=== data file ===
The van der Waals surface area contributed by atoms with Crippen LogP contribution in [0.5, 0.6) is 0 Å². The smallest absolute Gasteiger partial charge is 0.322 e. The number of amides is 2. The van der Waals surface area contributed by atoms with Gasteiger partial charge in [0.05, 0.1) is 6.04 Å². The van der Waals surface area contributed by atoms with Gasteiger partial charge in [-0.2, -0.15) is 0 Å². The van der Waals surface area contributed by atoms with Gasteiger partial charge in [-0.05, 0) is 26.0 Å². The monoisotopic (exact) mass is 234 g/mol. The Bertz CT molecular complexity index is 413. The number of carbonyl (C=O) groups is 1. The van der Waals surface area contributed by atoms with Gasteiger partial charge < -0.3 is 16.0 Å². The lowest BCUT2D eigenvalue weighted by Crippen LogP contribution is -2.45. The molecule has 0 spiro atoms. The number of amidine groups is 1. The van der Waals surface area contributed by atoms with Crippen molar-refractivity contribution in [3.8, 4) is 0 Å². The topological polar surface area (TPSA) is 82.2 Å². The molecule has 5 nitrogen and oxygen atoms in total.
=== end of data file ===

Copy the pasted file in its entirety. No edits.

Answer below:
The van der Waals surface area contributed by atoms with Crippen LogP contribution in [0.5, 0.6) is 0 Å². The smallest absolute Gasteiger partial charge is 0.322 e. The number of amides is 2. The van der Waals surface area contributed by atoms with Gasteiger partial charge in [0.05, 0.1) is 6.04 Å². The van der Waals surface area contributed by atoms with Gasteiger partial charge in [-0.2, -0.15) is 0 Å². The van der Waals surface area contributed by atoms with Gasteiger partial charge in [-0.05, 0) is 26.0 Å². The monoisotopic (exact) mass is 234 g/mol. The Bertz CT molecular complexity index is 413. The number of carbonyl (C=O) groups is 1. The van der Waals surface area contributed by atoms with Gasteiger partial charge < -0.3 is 16.0 Å². The lowest BCUT2D eigenvalue weighted by Crippen LogP contribution is -2.45. The molecule has 0 spiro atoms. The number of amidine groups is 1. The van der Waals surface area contributed by atoms with Crippen molar-refractivity contribution in [3.8, 4) is 0 Å². The topological polar surface area (TPSA) is 82.2 Å². The molecule has 5 nitrogen and oxygen atoms in total.